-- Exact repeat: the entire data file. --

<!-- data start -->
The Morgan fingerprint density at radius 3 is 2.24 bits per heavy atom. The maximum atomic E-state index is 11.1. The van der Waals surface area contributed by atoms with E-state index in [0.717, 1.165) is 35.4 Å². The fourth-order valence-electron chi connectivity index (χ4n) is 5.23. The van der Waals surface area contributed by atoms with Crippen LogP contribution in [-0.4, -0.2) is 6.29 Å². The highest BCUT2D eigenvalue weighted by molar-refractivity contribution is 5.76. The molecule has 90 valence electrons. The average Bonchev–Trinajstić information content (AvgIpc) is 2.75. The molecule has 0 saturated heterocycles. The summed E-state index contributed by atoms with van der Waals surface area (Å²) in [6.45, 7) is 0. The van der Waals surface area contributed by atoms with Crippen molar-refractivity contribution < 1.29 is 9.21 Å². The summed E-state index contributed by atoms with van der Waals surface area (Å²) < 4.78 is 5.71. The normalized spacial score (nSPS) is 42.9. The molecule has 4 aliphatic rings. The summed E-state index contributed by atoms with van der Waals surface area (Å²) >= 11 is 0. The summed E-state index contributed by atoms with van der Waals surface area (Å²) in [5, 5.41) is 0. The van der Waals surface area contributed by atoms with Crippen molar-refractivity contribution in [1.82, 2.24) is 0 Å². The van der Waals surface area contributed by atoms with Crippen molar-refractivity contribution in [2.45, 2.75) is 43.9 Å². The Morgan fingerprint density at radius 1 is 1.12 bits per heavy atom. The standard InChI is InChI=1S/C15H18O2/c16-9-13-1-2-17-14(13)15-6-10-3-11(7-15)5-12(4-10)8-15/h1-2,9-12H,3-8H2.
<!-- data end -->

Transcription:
The Morgan fingerprint density at radius 3 is 2.24 bits per heavy atom. The maximum atomic E-state index is 11.1. The van der Waals surface area contributed by atoms with E-state index in [0.717, 1.165) is 35.4 Å². The fourth-order valence-electron chi connectivity index (χ4n) is 5.23. The van der Waals surface area contributed by atoms with Crippen LogP contribution in [-0.4, -0.2) is 6.29 Å². The highest BCUT2D eigenvalue weighted by molar-refractivity contribution is 5.76. The molecule has 90 valence electrons. The average Bonchev–Trinajstić information content (AvgIpc) is 2.75. The molecule has 0 saturated heterocycles. The summed E-state index contributed by atoms with van der Waals surface area (Å²) in [6.45, 7) is 0. The van der Waals surface area contributed by atoms with Crippen molar-refractivity contribution < 1.29 is 9.21 Å². The summed E-state index contributed by atoms with van der Waals surface area (Å²) < 4.78 is 5.71. The normalized spacial score (nSPS) is 42.9. The molecule has 4 aliphatic rings. The summed E-state index contributed by atoms with van der Waals surface area (Å²) >= 11 is 0. The summed E-state index contributed by atoms with van der Waals surface area (Å²) in [5, 5.41) is 0. The van der Waals surface area contributed by atoms with Crippen molar-refractivity contribution in [1.82, 2.24) is 0 Å². The van der Waals surface area contributed by atoms with Crippen molar-refractivity contribution in [2.45, 2.75) is 43.9 Å². The Morgan fingerprint density at radius 1 is 1.12 bits per heavy atom. The standard InChI is InChI=1S/C15H18O2/c16-9-13-1-2-17-14(13)15-6-10-3-11(7-15)5-12(4-10)8-15/h1-2,9-12H,3-8H2.